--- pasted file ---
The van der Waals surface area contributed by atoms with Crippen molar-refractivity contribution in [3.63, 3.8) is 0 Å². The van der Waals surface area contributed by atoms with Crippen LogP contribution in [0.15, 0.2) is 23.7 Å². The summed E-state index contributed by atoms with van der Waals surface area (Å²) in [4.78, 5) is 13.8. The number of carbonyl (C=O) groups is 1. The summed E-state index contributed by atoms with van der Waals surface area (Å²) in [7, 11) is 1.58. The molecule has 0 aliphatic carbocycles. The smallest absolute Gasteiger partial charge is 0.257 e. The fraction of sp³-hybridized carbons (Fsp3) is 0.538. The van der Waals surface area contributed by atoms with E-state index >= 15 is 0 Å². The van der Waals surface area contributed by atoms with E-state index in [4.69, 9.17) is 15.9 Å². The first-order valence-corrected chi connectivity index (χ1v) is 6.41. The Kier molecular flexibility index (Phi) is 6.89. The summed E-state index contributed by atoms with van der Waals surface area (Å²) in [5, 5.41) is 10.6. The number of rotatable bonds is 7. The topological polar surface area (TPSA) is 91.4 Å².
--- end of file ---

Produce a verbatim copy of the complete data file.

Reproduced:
The van der Waals surface area contributed by atoms with Crippen molar-refractivity contribution in [3.63, 3.8) is 0 Å². The van der Waals surface area contributed by atoms with Crippen LogP contribution in [0.15, 0.2) is 23.7 Å². The summed E-state index contributed by atoms with van der Waals surface area (Å²) in [4.78, 5) is 13.8. The number of carbonyl (C=O) groups is 1. The summed E-state index contributed by atoms with van der Waals surface area (Å²) in [7, 11) is 1.58. The molecule has 0 aliphatic carbocycles. The smallest absolute Gasteiger partial charge is 0.257 e. The fraction of sp³-hybridized carbons (Fsp3) is 0.538. The van der Waals surface area contributed by atoms with E-state index >= 15 is 0 Å². The van der Waals surface area contributed by atoms with E-state index in [4.69, 9.17) is 15.9 Å². The first-order valence-corrected chi connectivity index (χ1v) is 6.41. The Kier molecular flexibility index (Phi) is 6.89. The summed E-state index contributed by atoms with van der Waals surface area (Å²) in [5, 5.41) is 10.6. The number of rotatable bonds is 7. The topological polar surface area (TPSA) is 91.4 Å².